Nov 032015
 

 

By Nolan Madden

The City of Holbrook is adding another feature to its recreational roster, one that should satisfy cravings for solitude, escape, photography opportunities, exercise or a memorable day with loved ones.

Assistant City Manager Randy Sullivan provided background on the project to the city council last week.

“Several years ago, the city council approved a grant through the Arizona State Trails Program to fund trails, benches, trash receptacles and related items at the Petroglyph Park. We’ve been working with the National Park Service to get an environmental impact analysis done, which has been completed. So we’re moving on to the next stage to build some trails out there,” Sullivan explained.

The council on Oct. 27 unanimously awarded a $21,760 contract for construction of sustainable recreation trails, retaining walls, waterbars and switchback details to be designed by American Conservation Experience (ACE) of Flagstaff for installation at Hidden Cove Park. With the contract, ACE received formal approval to begin construction, which is estimated to be completed within 16 working days.

According to the approved agreement, the project will install approximately 8,500 feet of trails through Hidden Cove Park, and will include water features and all necessary stone structures suitable for non-motorized use, fully compliant with U.S. Forest Service Class II-III Trail Standards for sustainability.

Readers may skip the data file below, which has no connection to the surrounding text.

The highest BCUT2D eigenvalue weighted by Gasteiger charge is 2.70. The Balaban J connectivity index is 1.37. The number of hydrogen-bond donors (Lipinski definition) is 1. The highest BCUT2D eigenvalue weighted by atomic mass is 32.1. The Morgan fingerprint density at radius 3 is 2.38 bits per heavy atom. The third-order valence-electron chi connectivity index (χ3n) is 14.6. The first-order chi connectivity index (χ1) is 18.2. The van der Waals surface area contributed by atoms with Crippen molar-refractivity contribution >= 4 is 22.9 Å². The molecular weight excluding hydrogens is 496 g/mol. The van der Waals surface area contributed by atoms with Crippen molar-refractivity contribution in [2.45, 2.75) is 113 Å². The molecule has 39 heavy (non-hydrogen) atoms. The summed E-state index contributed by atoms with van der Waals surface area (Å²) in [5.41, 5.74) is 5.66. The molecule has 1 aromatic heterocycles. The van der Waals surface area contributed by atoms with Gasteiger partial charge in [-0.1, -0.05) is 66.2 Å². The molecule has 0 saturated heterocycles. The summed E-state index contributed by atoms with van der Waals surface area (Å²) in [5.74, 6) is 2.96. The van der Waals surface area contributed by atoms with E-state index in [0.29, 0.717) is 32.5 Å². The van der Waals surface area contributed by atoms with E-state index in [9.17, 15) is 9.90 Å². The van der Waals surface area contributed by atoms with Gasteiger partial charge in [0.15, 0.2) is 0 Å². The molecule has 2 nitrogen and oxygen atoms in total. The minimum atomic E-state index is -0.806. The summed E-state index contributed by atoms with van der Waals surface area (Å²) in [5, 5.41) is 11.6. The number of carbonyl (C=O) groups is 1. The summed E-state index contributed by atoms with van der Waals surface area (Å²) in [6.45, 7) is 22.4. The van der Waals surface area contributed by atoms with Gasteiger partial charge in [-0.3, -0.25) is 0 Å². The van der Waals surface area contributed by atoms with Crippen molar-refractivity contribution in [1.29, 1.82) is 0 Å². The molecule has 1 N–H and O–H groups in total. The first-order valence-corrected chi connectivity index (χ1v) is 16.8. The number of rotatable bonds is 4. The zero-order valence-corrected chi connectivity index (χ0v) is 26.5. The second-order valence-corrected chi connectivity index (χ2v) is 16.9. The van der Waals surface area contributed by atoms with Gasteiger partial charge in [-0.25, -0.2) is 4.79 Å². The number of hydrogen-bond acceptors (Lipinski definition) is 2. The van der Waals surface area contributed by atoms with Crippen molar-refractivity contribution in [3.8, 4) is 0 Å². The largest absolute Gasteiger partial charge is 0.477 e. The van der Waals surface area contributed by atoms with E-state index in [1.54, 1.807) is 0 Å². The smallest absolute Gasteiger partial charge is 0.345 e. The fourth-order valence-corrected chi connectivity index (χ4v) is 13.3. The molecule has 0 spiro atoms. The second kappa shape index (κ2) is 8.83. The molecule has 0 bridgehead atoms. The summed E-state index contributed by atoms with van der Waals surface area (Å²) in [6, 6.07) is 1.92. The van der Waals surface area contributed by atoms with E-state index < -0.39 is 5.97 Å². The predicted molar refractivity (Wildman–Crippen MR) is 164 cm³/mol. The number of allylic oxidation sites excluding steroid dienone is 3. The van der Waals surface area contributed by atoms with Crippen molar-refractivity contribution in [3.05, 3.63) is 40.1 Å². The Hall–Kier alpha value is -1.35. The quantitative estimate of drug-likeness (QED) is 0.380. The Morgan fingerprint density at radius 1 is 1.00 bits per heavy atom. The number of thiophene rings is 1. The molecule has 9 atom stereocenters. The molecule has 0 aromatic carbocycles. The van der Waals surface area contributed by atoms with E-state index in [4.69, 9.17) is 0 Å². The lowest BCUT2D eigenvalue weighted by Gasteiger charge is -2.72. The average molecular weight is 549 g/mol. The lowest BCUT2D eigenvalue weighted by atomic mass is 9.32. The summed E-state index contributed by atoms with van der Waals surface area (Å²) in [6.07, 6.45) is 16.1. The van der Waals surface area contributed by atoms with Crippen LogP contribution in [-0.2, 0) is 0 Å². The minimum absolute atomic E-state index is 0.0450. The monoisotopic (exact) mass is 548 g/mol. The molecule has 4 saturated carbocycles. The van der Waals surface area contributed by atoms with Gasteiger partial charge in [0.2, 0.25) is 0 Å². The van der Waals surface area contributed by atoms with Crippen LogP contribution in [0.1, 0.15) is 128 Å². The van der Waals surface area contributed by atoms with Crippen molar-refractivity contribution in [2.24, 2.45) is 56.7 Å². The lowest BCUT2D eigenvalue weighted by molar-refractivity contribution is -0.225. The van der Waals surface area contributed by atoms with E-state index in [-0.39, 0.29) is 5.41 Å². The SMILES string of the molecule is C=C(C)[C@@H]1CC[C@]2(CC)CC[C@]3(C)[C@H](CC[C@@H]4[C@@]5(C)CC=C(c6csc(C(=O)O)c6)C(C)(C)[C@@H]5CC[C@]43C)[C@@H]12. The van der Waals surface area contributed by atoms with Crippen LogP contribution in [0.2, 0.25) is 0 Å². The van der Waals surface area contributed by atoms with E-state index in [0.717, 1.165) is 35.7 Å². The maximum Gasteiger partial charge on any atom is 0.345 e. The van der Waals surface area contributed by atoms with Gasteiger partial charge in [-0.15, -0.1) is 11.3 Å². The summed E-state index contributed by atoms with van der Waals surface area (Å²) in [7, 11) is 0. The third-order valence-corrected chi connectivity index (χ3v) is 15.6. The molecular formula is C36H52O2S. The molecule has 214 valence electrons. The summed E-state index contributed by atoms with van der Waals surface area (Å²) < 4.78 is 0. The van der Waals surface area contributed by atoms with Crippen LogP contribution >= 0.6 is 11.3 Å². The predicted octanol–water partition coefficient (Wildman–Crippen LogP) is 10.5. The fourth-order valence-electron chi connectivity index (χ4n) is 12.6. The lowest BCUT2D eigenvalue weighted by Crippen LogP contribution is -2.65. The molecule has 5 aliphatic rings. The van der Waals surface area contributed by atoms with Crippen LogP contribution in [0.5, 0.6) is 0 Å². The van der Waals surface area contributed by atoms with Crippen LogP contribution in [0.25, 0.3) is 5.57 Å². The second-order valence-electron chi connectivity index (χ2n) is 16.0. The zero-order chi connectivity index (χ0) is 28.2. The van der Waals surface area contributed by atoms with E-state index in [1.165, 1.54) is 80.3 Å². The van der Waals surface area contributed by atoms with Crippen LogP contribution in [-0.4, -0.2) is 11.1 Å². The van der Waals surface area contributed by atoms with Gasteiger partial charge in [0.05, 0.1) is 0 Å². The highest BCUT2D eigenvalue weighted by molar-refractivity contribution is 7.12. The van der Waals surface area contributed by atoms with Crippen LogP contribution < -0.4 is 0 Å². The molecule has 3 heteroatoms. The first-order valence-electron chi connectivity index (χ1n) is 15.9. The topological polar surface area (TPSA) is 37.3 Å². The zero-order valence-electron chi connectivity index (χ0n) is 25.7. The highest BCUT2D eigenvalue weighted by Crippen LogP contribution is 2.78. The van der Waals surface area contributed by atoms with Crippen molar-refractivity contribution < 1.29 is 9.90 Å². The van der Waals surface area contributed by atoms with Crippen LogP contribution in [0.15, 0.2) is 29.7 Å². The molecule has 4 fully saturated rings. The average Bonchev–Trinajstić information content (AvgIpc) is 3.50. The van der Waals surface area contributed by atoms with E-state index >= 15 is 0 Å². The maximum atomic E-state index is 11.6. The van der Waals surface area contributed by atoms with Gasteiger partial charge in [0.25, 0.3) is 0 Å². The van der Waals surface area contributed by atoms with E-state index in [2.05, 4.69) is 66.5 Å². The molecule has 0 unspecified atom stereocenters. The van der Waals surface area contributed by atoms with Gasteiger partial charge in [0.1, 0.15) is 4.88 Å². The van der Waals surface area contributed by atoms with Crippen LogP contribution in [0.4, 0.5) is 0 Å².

“We worked with the Petrified Forest, the Arizona Game and Fish Department, the Arizona Department of Agriculture. We’ve been working with a lot of groups to make this happen,” Sullivan related.

He noted that the bike and walking trail will cut a path through the park’s northern-most petroglyphs, with multiple directional loops at its top and returning toward the pond. The secured trail will be designed to eventually connect through the town of Holbrook in future phases.

“The whole grant project is about $105,000. Ninety thousand of it is paid through the grant; the remaining $15,000 of it is paid by the city as an in-kind donation of man hours, so we’ll provide resources in mapping out the trails, grant work, and items such as trash receptacles and benches,” Sullivan said.

The council is reviewing the trail’s preliminary layout and will provide feedback as the project progresses.